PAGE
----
Visitor arrivals in Cambodia are growing, and growing fast. In 2017, the country saw a 12% year-on-year jump in the number of tourists, from 5 million to 5.6 million1. Cambodia’s Ministry of Tourism has since raised its target to achieve 7.5 million international arrivals by 2020. For Singapore companies, this spells opportunities in the hospitality and services sector.
A string of new airlines is set to fly to Cambodia in the near future, paving the way for more regional traffic. Coupled with new flight routes, and a new international airport in Siem Reap, visitors will find it easier to travel to the key cities in Cambodia.
In 2016, Siem Reap alone welcomed over five million local and international tourists. About 85% of the hotels in Siem Reap belong to the four and five-star category. Given the lack of hotels in the three-star rating space, you would stand a good chance of capturing the budget or middle-income travellers visiting Siem Reap.
On top of the usual tourist attractions in Siem Reap, such as Angkor Wat Temple, Bayon Temple, Ta Prohm Temple and Koulen Mountain, the Cambodian government plans to further develop Tonle Sap, a freshwater lake region with a high degree of biodiversity.
Riding on Cambodia’s plans to grow the number of international visitors who are looking for adventurous and recreational activities, there are niche opportunities such as countryside cycling tours and river cruises. Therefore, if you are an adventure tour or cruise operator, you should consider bringing your business here.
1: “Cambodia Economic Update: Recent Economic Developments and Outlook”, World Bank Group, April 2018
The rise of an increasingly wealthy and discerning middle class has translated into demand for new consumer products. Singapore trading and distribution companies like Goodhill Enterprises and LSH Cambodia have moved into the Cambodian market to fill the gaps for consumer goods. Goodhill Enterprises is the exclusive distributor of many fast-moving consumer goods and stationary brands, while LSH Cambodia supplies mainly food products to hotels, supermarkets, restaurants etc.
Demand for higher quality education and vocational training is high in Cambodia, where the current supply is insufficient to cater to the growing population. More than 70% of the Cambodian population is below 35 years of age, forming a significant consumer pool which you can tap.2
Several education service providers from Singapore have ventured into Phnom Penh to set up schools. One of them is Singapore International Consortium School, a Singaporean-run international school that provides education services for preschoolers to 12-year-olds from middle-income families.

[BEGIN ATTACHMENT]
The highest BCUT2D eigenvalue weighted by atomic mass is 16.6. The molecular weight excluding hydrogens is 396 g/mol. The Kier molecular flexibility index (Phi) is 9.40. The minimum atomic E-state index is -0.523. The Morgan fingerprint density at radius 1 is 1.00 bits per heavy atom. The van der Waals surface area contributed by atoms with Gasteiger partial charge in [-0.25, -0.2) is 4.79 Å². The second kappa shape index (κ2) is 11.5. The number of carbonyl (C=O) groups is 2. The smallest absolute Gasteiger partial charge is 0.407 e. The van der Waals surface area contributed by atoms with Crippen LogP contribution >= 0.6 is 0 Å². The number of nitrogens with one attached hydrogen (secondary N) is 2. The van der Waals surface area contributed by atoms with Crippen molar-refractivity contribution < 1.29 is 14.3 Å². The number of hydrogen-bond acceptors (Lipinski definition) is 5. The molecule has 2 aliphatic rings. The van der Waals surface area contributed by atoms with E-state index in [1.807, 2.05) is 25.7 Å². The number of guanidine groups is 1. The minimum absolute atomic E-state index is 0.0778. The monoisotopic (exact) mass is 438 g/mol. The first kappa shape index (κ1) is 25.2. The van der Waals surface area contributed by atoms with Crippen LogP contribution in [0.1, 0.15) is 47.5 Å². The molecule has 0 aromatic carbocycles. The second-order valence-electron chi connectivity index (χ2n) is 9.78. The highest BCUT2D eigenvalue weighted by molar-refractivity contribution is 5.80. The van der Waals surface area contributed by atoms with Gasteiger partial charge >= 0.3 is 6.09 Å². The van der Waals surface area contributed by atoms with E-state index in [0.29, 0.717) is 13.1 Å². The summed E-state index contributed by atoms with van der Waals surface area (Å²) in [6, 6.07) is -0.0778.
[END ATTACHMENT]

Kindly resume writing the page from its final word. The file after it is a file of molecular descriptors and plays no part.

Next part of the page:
The Cambodian government wants to develop its human capital and address the lack of skilled labour in the tourism and hospitality sector. Singapore companies offering vocational training in hospitality or tourism can help fill this market gap in Cambodia.
As a start, consider partnering with industry players or associations, such as the Cambodia Tourism Federation. Alternatively, an asset-light mode of entry could be to work with existing schools to provide complementary courses and generate recurring revenue through royalties.
The healthcare industry has much potential for development. Many of Cambodia’s medical institutions lack the necessary equipment and skilled professionals to provide more sophisticated medical care for patients. Well-to-do Cambodians travel to Singapore frequently for health check-ups and medical services.
If you are in the healthcare business, you can leverage the trusted Singapore brand and consider exporting medical services to Cambodia.
2: National Bank of Cambodia, 2017
The Singapore food manufacturing industry is known for food innovation, safety and quality standards. If you run a food company, you can contribute to Cambodia’s agriculture sector in areas such as agri-tech, food processing and food trading.
Although the focus of Cambodian agricultural production is still on rice, the country has diversified into more profitable crops like vegetables, mangos, cassava and maize in the last decade, with positive results.3
Singapore mainboard-listed HLH Group is an example. As an early market entrant to Cambodia, the company owns and runs about 10,000ha of cassava and sugarcane plantations in Cambodia today. It distributes the cassava and sugarcane to the food processing and animal feed milling industries.
3: “Cambodian Agriculture in Transition: Opportunities and Risks”, The World Bank, 19 August 2015